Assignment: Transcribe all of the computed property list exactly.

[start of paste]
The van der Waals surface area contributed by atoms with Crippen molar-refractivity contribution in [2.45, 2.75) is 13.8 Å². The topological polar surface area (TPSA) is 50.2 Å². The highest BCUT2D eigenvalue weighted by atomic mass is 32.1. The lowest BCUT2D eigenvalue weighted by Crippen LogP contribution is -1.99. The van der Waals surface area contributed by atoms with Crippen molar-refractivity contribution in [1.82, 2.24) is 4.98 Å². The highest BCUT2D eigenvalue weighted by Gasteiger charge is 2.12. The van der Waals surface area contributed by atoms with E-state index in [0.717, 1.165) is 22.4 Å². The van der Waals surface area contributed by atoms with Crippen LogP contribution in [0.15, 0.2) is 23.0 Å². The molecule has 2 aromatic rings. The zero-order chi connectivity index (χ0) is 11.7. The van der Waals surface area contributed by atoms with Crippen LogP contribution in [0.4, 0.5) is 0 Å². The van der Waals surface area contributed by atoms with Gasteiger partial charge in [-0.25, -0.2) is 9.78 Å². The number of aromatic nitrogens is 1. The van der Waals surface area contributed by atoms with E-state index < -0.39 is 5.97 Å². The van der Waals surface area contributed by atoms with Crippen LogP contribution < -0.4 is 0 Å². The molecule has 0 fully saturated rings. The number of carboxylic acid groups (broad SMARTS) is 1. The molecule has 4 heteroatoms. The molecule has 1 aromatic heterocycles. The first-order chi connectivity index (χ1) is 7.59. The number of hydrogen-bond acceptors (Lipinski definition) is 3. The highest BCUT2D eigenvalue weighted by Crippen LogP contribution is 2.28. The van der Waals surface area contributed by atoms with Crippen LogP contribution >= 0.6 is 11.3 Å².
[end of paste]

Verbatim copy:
The van der Waals surface area contributed by atoms with Crippen molar-refractivity contribution in [2.45, 2.75) is 13.8 Å². The topological polar surface area (TPSA) is 50.2 Å². The highest BCUT2D eigenvalue weighted by atomic mass is 32.1. The lowest BCUT2D eigenvalue weighted by Crippen LogP contribution is -1.99. The van der Waals surface area contributed by atoms with Crippen molar-refractivity contribution in [1.82, 2.24) is 4.98 Å². The highest BCUT2D eigenvalue weighted by Gasteiger charge is 2.12. The van der Waals surface area contributed by atoms with E-state index in [0.717, 1.165) is 22.4 Å². The van der Waals surface area contributed by atoms with Crippen LogP contribution in [0.15, 0.2) is 23.0 Å². The molecule has 2 aromatic rings. The zero-order chi connectivity index (χ0) is 11.7. The van der Waals surface area contributed by atoms with Crippen LogP contribution in [0.4, 0.5) is 0 Å². The van der Waals surface area contributed by atoms with Gasteiger partial charge in [-0.25, -0.2) is 9.78 Å². The number of aromatic nitrogens is 1. The van der Waals surface area contributed by atoms with E-state index < -0.39 is 5.97 Å². The van der Waals surface area contributed by atoms with Crippen LogP contribution < -0.4 is 0 Å². The molecule has 0 fully saturated rings. The number of carboxylic acid groups (broad SMARTS) is 1. The molecule has 4 heteroatoms. The molecule has 1 aromatic heterocycles. The first-order chi connectivity index (χ1) is 7.59. The number of hydrogen-bond acceptors (Lipinski definition) is 3. The highest BCUT2D eigenvalue weighted by Crippen LogP contribution is 2.28. The van der Waals surface area contributed by atoms with Crippen LogP contribution >= 0.6 is 11.3 Å².